verbs of communication

svetlana14

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Is it true to say that verbs like shout, frown, aim when they are used with "at" can be referred to the class of verbs of communication? At least, it follows from the context of Cambridge Grammar of English (section 21C), by Ronald Carter. Thank you.
 

5jj

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Is it true to say that verbs like "shout, frown, aim" when they are used with "at" can be referred to as the class of verbs of communication? At least, it follows from the context of Cambridge Grammar of English (section 21C), by Ronald Carter and Michael McCarthy. Thank you.
Note the changes I have made to your question. Distinguish words you are asking about from the actual question. I have used quotation marks; you could use italic font if you prefer. I have used italic font for the title of the book.

Carter and McCarthy have used "verbs of communication" as an umbrella term for the type of verbs they are talking about. It seems useful to me.
 

jutfrank

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I don't know that book. Could you tell us what use the authors have for classifying verbs in that way? What distinguishes the class of communication verbs? What teaching point are they trying to make?
 

5jj

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They don't classify verbs in that way when they are talking about verbs.

The first chapter of the book discusses common words that can cause problems for learners. At is one of those words. In section 21c. At after verbs and nouns, they note:

At is used after a number of verbs in order to underline actions towards somebody or something. It is common after verbs of perception and communication:
I shouted at him, but he took no notice. [...]
My comments weren't aimed at you.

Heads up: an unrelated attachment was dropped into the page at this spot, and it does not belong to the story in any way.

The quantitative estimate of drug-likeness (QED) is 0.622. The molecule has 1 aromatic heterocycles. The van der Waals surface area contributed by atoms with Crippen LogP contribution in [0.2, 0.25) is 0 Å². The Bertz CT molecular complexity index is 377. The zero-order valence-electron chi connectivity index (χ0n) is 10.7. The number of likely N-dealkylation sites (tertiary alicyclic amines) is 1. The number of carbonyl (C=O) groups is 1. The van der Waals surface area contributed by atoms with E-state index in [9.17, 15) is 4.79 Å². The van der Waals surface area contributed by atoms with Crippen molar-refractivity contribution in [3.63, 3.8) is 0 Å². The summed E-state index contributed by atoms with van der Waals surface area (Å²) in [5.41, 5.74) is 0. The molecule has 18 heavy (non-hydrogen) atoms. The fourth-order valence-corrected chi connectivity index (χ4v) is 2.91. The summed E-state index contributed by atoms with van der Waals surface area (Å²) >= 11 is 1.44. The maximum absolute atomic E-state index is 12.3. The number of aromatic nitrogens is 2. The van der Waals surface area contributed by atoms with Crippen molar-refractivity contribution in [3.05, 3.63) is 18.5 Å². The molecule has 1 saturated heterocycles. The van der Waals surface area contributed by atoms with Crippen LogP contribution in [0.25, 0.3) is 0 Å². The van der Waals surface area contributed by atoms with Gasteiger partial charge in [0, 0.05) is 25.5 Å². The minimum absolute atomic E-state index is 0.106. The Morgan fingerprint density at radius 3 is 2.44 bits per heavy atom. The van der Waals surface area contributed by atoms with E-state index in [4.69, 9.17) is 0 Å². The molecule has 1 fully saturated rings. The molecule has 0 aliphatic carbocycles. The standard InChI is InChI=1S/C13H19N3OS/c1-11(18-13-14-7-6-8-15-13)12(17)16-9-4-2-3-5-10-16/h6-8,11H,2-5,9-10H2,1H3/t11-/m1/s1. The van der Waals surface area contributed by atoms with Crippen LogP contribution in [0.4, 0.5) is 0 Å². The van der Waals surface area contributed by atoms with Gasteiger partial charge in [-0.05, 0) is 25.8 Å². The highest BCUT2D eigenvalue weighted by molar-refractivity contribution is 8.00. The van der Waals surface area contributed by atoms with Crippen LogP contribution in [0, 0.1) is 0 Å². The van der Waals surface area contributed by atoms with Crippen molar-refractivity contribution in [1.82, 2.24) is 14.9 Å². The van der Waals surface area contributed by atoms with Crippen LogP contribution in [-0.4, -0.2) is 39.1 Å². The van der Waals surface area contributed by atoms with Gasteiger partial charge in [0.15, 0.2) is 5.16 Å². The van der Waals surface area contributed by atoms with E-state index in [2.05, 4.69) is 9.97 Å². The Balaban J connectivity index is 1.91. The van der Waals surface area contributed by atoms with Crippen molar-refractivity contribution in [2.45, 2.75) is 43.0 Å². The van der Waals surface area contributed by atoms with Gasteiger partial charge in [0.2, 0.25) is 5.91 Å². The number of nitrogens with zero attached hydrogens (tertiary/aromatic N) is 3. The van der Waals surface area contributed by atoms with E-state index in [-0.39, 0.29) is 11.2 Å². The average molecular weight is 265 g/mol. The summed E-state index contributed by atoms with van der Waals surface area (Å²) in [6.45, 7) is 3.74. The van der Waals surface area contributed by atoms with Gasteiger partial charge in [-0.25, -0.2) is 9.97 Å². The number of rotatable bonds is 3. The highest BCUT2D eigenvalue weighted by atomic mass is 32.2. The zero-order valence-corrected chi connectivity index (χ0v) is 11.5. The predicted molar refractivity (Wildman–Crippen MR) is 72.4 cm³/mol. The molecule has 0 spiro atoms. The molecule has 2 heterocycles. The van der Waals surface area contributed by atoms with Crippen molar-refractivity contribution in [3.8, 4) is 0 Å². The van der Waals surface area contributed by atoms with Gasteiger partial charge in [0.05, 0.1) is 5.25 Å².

svetlana14

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They don't classify verbs in that way when they are talking about verbs.

The first chapter of the book discusses common words that can cause problems for learners. At is one of those words. In section 21c. At after verbs and nouns, they note:

At is used after a number of verbs in order to underline actions towards somebody or something. It is common after verbs of perception and communication:
I shouted at him, but he took no notice. [...]
My comments weren't aimed at you.
I am asking my question because it seems difficult to classify such verbs for the purposes of application of the mentioned grammar rule. For instance, it appears a little bit superfluous for me to refer the verb "frown" to the class of communicating verbs.
 

5jj

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The example that you are referring to is She frowned at the suggestion and went rather pale. Frown is not a verb that I would think of as a verb of perception or communication, but C & M were trying to come up with a brief description of the types of verbs followed by 'at'. Including frown did not jump out at me as a blunder.

By the way, superfluous is not an appropriate choice of word in your sentence.
 

jutfrank

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It seems very reasonable to me to class frown as a verb of communication since communication is precisely what frowning is.

Communication is the directed transmission of a signal from one mind to another. The prepositions at and to both work, in slightly different ways, to express this directedness.
 

Tdol

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Ngrams frowned at me- I see nothing wrong with adding it to the list, though I don't see it as much more than an observation rather than what the OP seems to want here.
 
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